The Vancouver Sun
November 13, 2006
CanWest News Service
In 'cholesterol paradox,' heart failure patients with higher levels fared better
In what scientists are calling a "cholesterol paradox," new research is linking low cholesterol with a higher death rate in people with heart failure -- the opposite of what researchers expected.
A study of 10,701 patients with suspected heart failure found those with low cholesterol were 1.7 times more likely to die within 12 weeks of being hospitalized than people with normal cholesterol.
Having very low cholesterol was nearly as dangerous as having very high cholesterol, says Dr. Periaswamy Velevan, a research fellow in cardiology at the University of Hull in England.
"The low cholesterol levels were a predictor of higher mortality, which is contrary to what one would expect in patients with heart failure," he said. "You would expect the low cholesterol would be better. That was surprising."
But a Canadian cardiologist said it's difficult to reconcile the data with what several large clinical trials have found.
"We now have six very large trials of statin use [cholesterol-lowering drugs] in patients with heart disease, and these studies have more than 100,000 people in them, and in none of these studies where the cholesterol was lowered tremendously is there an increase in heart failure," said Dr. Jacques Genest, head of cardiology at Montreal's McGill University and a spokesman for the Heart and Stroke Foundation.
But, "I think this kind of study is really neat, because it's registry data and it may point to some interesting hypothesis worth examining in well-designed, controlled clinical trials."
An estimated 400,000 Canadians have heart failure, where the heart can no longer pump enough blood to the rest of the body. Blood can pool and back up into the liver, lungs and other organs.
Velevan said the role of cholesterol-lowering drugs in treating heart failure is controversial. Two large randomized trials are now underway.
The new study, presented Sunday at the American Heart Association's annual scientific meeting in Chicago, was based on the Euro Heart Failure survey, which involved 115 hospitals in 24 European countries.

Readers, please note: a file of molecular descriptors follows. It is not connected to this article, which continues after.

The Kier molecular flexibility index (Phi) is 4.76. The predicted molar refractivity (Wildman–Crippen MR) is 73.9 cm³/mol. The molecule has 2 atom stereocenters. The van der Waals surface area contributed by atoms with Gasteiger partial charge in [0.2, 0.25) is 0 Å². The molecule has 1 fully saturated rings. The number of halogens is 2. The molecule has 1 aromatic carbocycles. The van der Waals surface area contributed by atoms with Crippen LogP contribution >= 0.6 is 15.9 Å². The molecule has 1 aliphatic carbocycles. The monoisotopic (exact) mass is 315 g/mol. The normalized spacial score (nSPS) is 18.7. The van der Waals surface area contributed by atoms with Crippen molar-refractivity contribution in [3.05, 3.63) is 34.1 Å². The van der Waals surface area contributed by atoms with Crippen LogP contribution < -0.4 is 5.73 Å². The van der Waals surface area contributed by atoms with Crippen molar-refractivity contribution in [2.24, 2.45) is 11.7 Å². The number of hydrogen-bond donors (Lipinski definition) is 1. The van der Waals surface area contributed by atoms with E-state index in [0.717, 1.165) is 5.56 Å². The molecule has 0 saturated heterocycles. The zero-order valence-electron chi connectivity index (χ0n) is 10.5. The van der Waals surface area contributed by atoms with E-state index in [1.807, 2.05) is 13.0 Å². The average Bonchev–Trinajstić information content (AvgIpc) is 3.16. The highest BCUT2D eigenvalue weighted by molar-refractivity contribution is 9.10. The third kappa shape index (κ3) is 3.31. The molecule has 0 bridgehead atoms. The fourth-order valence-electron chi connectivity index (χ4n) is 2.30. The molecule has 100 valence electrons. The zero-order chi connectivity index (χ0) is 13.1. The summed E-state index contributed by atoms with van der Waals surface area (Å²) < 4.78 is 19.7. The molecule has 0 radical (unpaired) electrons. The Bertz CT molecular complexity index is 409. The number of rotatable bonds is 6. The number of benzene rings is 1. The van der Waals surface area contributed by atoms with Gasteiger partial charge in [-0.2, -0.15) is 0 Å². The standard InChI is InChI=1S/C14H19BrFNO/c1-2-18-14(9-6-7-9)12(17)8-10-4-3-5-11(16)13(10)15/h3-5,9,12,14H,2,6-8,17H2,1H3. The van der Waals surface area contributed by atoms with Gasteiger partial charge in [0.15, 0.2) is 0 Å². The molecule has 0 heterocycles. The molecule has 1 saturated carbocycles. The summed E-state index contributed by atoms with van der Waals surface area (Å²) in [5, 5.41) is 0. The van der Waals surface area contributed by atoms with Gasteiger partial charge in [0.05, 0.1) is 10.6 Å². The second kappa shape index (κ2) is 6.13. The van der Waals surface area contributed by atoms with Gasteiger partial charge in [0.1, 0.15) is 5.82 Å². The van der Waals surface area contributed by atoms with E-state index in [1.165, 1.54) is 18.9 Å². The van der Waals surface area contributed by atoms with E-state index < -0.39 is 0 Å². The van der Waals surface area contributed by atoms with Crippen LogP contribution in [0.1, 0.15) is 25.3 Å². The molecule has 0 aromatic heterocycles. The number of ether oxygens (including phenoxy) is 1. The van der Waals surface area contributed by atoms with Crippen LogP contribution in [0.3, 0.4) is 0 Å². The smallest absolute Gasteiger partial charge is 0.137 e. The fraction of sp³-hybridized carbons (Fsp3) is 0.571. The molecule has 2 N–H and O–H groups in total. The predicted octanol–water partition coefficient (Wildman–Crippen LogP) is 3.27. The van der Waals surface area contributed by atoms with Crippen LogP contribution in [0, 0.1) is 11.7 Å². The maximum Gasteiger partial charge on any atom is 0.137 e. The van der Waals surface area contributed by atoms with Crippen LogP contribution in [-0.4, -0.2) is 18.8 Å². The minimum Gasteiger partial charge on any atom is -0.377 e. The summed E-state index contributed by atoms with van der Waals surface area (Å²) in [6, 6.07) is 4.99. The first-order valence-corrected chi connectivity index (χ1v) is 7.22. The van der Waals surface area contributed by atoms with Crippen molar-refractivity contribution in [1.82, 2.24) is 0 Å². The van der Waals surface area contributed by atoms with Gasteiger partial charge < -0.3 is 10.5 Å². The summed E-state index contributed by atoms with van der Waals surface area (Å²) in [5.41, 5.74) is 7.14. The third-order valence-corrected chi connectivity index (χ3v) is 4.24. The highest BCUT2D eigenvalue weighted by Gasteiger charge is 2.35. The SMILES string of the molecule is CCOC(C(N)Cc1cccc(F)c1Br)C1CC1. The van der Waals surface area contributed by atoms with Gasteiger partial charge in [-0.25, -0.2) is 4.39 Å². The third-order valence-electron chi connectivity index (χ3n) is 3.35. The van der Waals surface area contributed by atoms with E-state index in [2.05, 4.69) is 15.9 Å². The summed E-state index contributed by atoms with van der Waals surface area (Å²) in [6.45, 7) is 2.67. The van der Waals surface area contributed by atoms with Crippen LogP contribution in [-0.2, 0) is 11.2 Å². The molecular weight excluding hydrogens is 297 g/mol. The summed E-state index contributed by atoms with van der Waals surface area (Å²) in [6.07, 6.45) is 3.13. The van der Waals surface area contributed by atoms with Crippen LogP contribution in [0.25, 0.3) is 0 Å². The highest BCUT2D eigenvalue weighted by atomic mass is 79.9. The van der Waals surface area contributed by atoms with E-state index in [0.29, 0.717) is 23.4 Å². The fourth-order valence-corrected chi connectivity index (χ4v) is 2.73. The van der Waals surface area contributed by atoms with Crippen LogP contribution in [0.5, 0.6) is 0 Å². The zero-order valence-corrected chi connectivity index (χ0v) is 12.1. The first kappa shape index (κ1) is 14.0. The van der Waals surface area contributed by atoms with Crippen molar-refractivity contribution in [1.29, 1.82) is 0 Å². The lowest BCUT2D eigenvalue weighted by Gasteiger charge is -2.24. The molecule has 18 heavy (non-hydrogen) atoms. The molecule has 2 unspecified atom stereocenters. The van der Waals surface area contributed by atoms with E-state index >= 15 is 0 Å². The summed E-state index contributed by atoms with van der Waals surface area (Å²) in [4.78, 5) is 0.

Researchers looked at the relation between cholesterol, statins and the risk of dying within three months of being admitted. During that period, 1,425, or 12.5 per cent of the patients died.
The highest number of deaths was in people with cholesterol of less than 150 mg/decilitre of blood. People with a normal cholesterol (193 mg per decilitre of blood) and those taking statins had a better prognosis.
But the low cholesterol levels were associated with a higher risk of death. That appeared mainly true in the group with low cholesterol who were not taking statins. Older, frailer patients fared even worse.
It could be that statins help protect the heart in ways other than lowering cholesterol, by reducing inflammation, controlling heart rhythm and stabilizing plaques that can break off, lodge in a blood vessel and cause a heart attack.
"We know that in severe heart failure there is a major inflammatory response," Velevan said.
With heart failure, the general advice is to bring cholesterol down as much as possible with statins.
"But beyond a certain level, in advanced heart failure, it seems to be bad," he said.
Very low cholesterol may be a sign of more advanced heart failure, but Velevan cautioned more studies are needed to prove the link.